Sept. 2013 To-Do List: Western Mountains & High Plains

Susan Wells

pruning flowersIn the cool of the morning or evening, take a walk around the garden and make mental notes as to what you like, what needs changing, and what plants need replacing. Also keep picking off spent blooms until frost. Deadheading perennials not only refreshes the plant’s appearance, it also controls seed development and redirects energy from seed production to root and top growth. Deadheading annuals such as marigolds, petunias and geraniums will keep them blooming until a hard frost. Before you deadhead every faded flower in sight, be sure you know which perennials and annuals produce attractive seed heads or pods. They will add interest in the garden in winter and stand out against a blanket of snow.

Annuals

  • Take cuttings of geraniums, fuchsias, and begonias. Stick 3- to 4-inch green stem cuttings in damp perlite. Place the pots in a shaded spot, and keep soil moist. By spring, you’ll have transplants to put in the garden.
  • Start moving houseplants and other tender plants indoors so they start to acclimatize.
  • Pull annuals that are past their prime and aren’t likely to recover. Cover bare soil with mulch to deter weeds.
  • Container gardens, hanging baskets and window boxes dry out quickly and need frequent or even daily watering. They will also need to be fertilized regularly.
  • If you’re saving seeds, make sure they have thoroughly dried. Clearly label seed storage containers, not only with the name of the plant but with its growth needs, such as how much sun, water, space.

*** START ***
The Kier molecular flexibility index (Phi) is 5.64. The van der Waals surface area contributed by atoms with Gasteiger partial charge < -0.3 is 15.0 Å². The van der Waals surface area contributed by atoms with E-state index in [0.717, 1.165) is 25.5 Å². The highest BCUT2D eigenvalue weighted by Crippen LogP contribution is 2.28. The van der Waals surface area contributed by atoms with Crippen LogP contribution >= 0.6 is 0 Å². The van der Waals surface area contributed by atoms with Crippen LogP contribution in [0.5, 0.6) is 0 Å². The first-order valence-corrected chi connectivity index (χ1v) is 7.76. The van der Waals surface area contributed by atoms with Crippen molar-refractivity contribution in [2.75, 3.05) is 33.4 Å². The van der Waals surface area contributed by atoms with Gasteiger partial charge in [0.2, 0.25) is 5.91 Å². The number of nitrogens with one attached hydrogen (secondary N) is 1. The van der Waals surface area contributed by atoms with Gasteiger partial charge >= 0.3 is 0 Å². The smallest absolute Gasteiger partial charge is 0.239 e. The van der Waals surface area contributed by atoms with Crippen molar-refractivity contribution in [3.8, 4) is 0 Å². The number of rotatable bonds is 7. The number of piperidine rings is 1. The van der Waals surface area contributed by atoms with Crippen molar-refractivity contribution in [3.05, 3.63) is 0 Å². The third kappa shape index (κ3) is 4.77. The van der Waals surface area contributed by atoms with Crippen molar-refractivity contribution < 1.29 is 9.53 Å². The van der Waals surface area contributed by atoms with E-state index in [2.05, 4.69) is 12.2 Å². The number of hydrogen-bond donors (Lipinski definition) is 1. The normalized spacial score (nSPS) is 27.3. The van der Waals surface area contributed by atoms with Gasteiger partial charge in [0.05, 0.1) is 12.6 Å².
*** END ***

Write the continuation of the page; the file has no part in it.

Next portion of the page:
Perennials

  • Peonies are best divided and transplanted in September, if they need it. Remember:  the “eyes” must not be buried more than an inch or two beneath the soil surface.
  • Also divide and replant irises if you haven’t already. Irises should be divided if the rhizomes are closer than a couple of inches apart. Cut the foliage to a fan of about 8 inches, dig up the rhizomes, and discard rotted or damaged parts. Break plump, healthy rhizomes apart from each other and plant shallowly. Water in deeply.

Vegetables

  • Keep everything cleanly picked, especially squash if it is still producing. You will get more if you pick often.
  • Pinch off any new tomato flowers to direct energy to ripening fruit before frost.
  • Blanch tomatoes for freezing and canning by boiling them for just a few minutes and slipping off the skins.
  • Pinch off blossoms on pumpkin and winter squash vines so the plants direct their energy into existing fruits on the vines.
  • Let your last planting of annual herbs such as dill, cilantro, caraway, and chervil go to seed. The flowers will attract beneficial insects and the seeds that fall to the ground will self-sow, giving you a new crop of plants to harvest early next season.

Trees /Shrubs

  • While trees still have leaves, it is easier to notice dead branches. If dead wood is visible, prune it out at your earliest convenience. Leaving it around will attract borers and other critters.
  • Water trees during drought – especially the oldest and the youngest.
  • Refrain from feeding your roses for the rest of the season. This will enable them to slow their growth and prepare to harden up for the cold winter weather ahead.

Lawn/Turf

  • Hand pull weeds when the soil is moist to prevent them from developing seeds. If weeds have developed seed heads, do not put them in the compost pile, since most composting methods will not heat up enough to kill the seeds.
  • If possible, avoid weed and feed fertilizers. Continual use of these materials stunts the growth of turf, affects soil microbes, and is generally not strong enough to kill perennial weeds. Though it takes more time, consider hand pulling and digging weeds.
  • Core aeration is the best way to control thatch. As weather cools down, use an aeration machine that removes soil cores and breaks through the thatch layers.

Image: Shutterstock/Dmiria

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